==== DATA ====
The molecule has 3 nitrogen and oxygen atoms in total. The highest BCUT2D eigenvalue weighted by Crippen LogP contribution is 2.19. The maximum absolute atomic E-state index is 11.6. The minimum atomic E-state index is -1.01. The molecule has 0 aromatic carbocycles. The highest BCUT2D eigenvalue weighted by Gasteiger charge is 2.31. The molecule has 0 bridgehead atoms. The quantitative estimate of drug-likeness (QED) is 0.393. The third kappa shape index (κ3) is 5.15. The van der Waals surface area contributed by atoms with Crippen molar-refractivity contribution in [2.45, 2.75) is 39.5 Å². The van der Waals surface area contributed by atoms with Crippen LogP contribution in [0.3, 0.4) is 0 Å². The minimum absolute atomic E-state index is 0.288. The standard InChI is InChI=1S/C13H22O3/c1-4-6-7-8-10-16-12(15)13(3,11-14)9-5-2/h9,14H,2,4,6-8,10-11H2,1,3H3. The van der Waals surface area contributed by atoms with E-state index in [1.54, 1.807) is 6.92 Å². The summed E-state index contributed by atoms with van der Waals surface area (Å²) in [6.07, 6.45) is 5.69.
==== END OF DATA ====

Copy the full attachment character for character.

The molecule has 3 nitrogen and oxygen atoms in total. The highest BCUT2D eigenvalue weighted by Crippen LogP contribution is 2.19. The maximum absolute atomic E-state index is 11.6. The minimum atomic E-state index is -1.01. The molecule has 0 aromatic carbocycles. The highest BCUT2D eigenvalue weighted by Gasteiger charge is 2.31. The molecule has 0 bridgehead atoms. The quantitative estimate of drug-likeness (QED) is 0.393. The third kappa shape index (κ3) is 5.15. The van der Waals surface area contributed by atoms with Crippen molar-refractivity contribution in [2.45, 2.75) is 39.5 Å². The van der Waals surface area contributed by atoms with Crippen LogP contribution in [0.3, 0.4) is 0 Å². The minimum absolute atomic E-state index is 0.288. The standard InChI is InChI=1S/C13H22O3/c1-4-6-7-8-10-16-12(15)13(3,11-14)9-5-2/h9,14H,2,4,6-8,10-11H2,1,3H3. The van der Waals surface area contributed by atoms with E-state index in [1.54, 1.807) is 6.92 Å². The summed E-state index contributed by atoms with van der Waals surface area (Å²) in [6.07, 6.45) is 5.69.